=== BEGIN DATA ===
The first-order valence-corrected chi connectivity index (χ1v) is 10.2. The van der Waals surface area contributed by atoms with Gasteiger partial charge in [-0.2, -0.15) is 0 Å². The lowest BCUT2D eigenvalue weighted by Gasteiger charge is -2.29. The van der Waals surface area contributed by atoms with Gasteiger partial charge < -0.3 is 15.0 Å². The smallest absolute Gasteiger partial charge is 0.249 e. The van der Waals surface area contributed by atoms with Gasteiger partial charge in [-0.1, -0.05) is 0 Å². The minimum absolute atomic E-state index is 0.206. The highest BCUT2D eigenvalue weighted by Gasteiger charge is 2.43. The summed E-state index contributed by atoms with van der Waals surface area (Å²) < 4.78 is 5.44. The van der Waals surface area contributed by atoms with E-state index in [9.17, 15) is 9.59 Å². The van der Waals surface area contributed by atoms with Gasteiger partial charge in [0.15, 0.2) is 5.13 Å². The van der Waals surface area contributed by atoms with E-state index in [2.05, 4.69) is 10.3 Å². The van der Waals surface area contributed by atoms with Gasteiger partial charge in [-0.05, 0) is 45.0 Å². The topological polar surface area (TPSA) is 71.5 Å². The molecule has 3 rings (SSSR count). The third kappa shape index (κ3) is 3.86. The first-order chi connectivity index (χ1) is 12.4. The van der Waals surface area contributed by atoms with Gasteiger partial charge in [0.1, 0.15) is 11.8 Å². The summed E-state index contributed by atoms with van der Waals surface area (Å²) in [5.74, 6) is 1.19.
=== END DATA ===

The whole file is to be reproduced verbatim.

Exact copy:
The first-order valence-corrected chi connectivity index (χ1v) is 10.2. The van der Waals surface area contributed by atoms with Gasteiger partial charge in [-0.2, -0.15) is 0 Å². The lowest BCUT2D eigenvalue weighted by Gasteiger charge is -2.29. The van der Waals surface area contributed by atoms with Gasteiger partial charge < -0.3 is 15.0 Å². The smallest absolute Gasteiger partial charge is 0.249 e. The van der Waals surface area contributed by atoms with Gasteiger partial charge in [-0.1, -0.05) is 0 Å². The minimum absolute atomic E-state index is 0.206. The highest BCUT2D eigenvalue weighted by Gasteiger charge is 2.43. The summed E-state index contributed by atoms with van der Waals surface area (Å²) < 4.78 is 5.44. The van der Waals surface area contributed by atoms with E-state index in [9.17, 15) is 9.59 Å². The van der Waals surface area contributed by atoms with Gasteiger partial charge in [0.15, 0.2) is 5.13 Å². The van der Waals surface area contributed by atoms with E-state index in [2.05, 4.69) is 10.3 Å². The van der Waals surface area contributed by atoms with Gasteiger partial charge in [-0.05, 0) is 45.0 Å². The topological polar surface area (TPSA) is 71.5 Å². The molecule has 3 rings (SSSR count). The third kappa shape index (κ3) is 3.86. The first-order chi connectivity index (χ1) is 12.4. The van der Waals surface area contributed by atoms with Gasteiger partial charge in [0.1, 0.15) is 11.8 Å². The summed E-state index contributed by atoms with van der Waals surface area (Å²) in [5.74, 6) is 1.19.